Maple Road is the eastern border road, and it is on the list. Scio Church Road is the southern border road. It's possible that Parker is on the list of paved roads; a partial list of roads is given, headed by, "Paved roads INCLUDE..." meaning it isn't exhaustive. I wonder if any parts of Joy Road will be on the list of gravel roads. That list gives roads INCLUDED. No claim to being a complete list. Joy Road is straight, east of Whitmore Lake Road, but not straight west of Whitmore Lake Road, all the way to Dexter, so it doesn't stay in either Scio or Webster Township.


Sat, Mar 16, 2013 : 2:49 p.m.

Lets get it done. These back roads are a mess.

Lew Kidder

Sat, Mar 16, 2013 : 2:19 p.m.

These are roads that haven't had new gravel or limestone for years, but tie the odds and ends of the township together. A few examples (from among hundreds): **Belong to the Huron Valley Swim Club? You must use Park Road. **Live in any of the subs near Scio Church & Oak Valley and want to shop at the Krogers on Maple? Or rent equipment from A-1? Or take your pet to the vet? You have to use Scio Ridge. **Live in Loch Alpine & want to shop at Busch's in Dexter? Most will go west on Huron River Drive, south across the bridge on Zeeb, and then cut through Scio Road to Dexter-Ann Arbor. **Got kids who ride the bus to school in Dexter? Buses all come from the garage on Marshall. **Picnic at Delhi Metropark? You have to use East Delhi. **Live in any of the subs near Zeeb & Pratt? You use Pratt and/or West Delhi if you are headed east on M-14. **Live in Scio Farms & attend the Lutheran church on Scio Church Road? Out the back door to Staebler, right on Park, right on Liberty, left on Streiter.

Ann English

Mon, Mar 18, 2013 : 12:53 a.m.

A picnic at Delhi Metropark doesn't need to use much of East Delhi, if you approach it from the north. A few years ago, the Delhi Bridge was replaced with a new bridge, and I had to give others directions on how to get to the metropark from the south. But yes, the park itself IS on East Delhi Road.


Sat, Mar 16, 2013 : 8:38 p.m.

While some of these may be the most direct route, they are not necessarily the best, fastest or most used routes.

Long Time Resident

Sat, Mar 16, 2013 : 2 p.m.

An $85 tax is not going to break anyone's bank. Given the deplorable condition of the unsaved roads, we will all save money in the end through lower repair costs.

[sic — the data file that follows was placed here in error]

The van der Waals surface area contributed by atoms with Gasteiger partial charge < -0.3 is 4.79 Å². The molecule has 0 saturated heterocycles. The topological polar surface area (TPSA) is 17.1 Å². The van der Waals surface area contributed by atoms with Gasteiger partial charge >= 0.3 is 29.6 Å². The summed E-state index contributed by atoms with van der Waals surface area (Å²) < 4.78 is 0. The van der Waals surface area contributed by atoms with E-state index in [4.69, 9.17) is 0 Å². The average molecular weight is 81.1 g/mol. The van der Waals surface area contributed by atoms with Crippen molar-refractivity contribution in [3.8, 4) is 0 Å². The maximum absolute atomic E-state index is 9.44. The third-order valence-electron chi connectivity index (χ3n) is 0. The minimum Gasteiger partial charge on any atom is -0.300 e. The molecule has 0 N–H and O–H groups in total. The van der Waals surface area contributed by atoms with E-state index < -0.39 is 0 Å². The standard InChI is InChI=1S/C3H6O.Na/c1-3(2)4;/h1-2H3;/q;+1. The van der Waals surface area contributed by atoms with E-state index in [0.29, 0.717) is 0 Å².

Mon, Mar 18, 2013 : 5:11 a.m.

I love you folks with money to burn and the way you impose your concept of financial equity upon all property owners without regard. Maybe you need to lose your job and then have folks continue to increase your cost of living with their uninformed concept of "affordability". What arrogance. 85.00 is a one fourth of my insurance cost. Should I drivbe without insurance to satisfy your concept of affordability?


Sat, Mar 16, 2013 : 2:08 p.m.

Agreed! And beyond the out-of-pocket cash there is the time wasted most every year waiting in the shop for realignments, re-balancing, tire repair and suspension fixes. Not to mention the mud...


Sat, Mar 16, 2013 : 1:55 p.m.

Unbelievable. Get rid of the County Road Commission instead. Most states have done that. ".... as cities like Ann Arbor already pay their own tax for road improvements, Townsend said." You can see what good that has accomplished.

Amy Biolchini

Sat, Mar 16, 2013 : 3:15 p.m.

justcurious, when you say get rid of the road commission, are you talking about the three-member road commission board of trustees (who cost about $31,500/year total) or the entire road commission staff, trucks, etc?


Sat, Mar 16, 2013 : 1:39 p.m.

Hey, Township! Why isn't Little Lake Drive on the list of paved roads? Those residents (all the co-housing folk) have been discussing an SAD for quite some time.

Lew Kidder

Sat, Mar 16, 2013 : 2:04 p.m.

That SAD is on its way to approval. Little Lake Drive will be rebuilt & repaved later this year, along with Parkland Plaza Drive and Haeussler Court.


Sat, Mar 16, 2013 : 1:20 p.m.

Perhaps, Ann Arborites, if we didn't have 50% of you driving on the roads with foreign made vehicles (and the rest of the state/nation), Michigan may have a larger tax base to make these repairs. But hey, whatever makes you proud to support your countries economy.


Sun, Mar 17, 2013 : 3:32 p.m.



Sat, Mar 16, 2013 : 8:31 p.m.

clownfish I guess you debunked that argument. Bravo!


Sat, Mar 16, 2013 : 3:07 p.m.

2012 Honda Crosstour Assembled: East Liberty, Ohio Percentage Made In U.S.: 80% 2012 Honda Accord Assembled: Marysville, Ohio Percentage Made In U.S.: 80% 2012 Toyota Sienna Assembled: Princeton, Ind. Percentage Made In U.S.: 80% 2012 Toyota Avalon Assembled: Georgetown, Ky. Percentage Made In U.S.: 85% that makes the Avalon the MOST "American made" car. What is your criteria for " foreign made"? "Jeep's Patriot may be built in Belvedere, Ill., its transmissions originate in Mexico, Japan and Germany. Similarly Ford's Michigan-assembled Mustang may be as American as mom, Marines, and apple pie, but its transmissions come from China, France, the U.K., and Mexico. Chrysler's PT Cruiser isn't even built in the U.S. – it's assembled in Toluca, Mexico, though its transmission is U.S.-sourced. GM, meanwhile, builds its Chevy Camaro in Canada and its GMC Sierra pickup in Mexico. Ford's Fusion, Fiesta, and Lincoln MKZ models are built in Mexico, while the Edge, Flex, Lincoln MKX, and Lincoln MKT are built in Canada. GM vehicles assembled in Canada include Chevrolet's Camaro, Equinox and Impala and the GMC Terrain, while vehicles built in Mexico include Cadillac's SRX and Escalade EXT, Chevrolet's Aveo, HHR, Silverado, and GMC's Sierra. "-

average joe

Sat, Mar 16, 2013 : 1:04 p.m.

Even though I am against adding another 'layer of government', maybe they should take it to the next step and be their own contractor and have this work done by an outside private company. I find it sort of ironic that the township who is home to the county road commission has to consider creating a special district to repair their roads.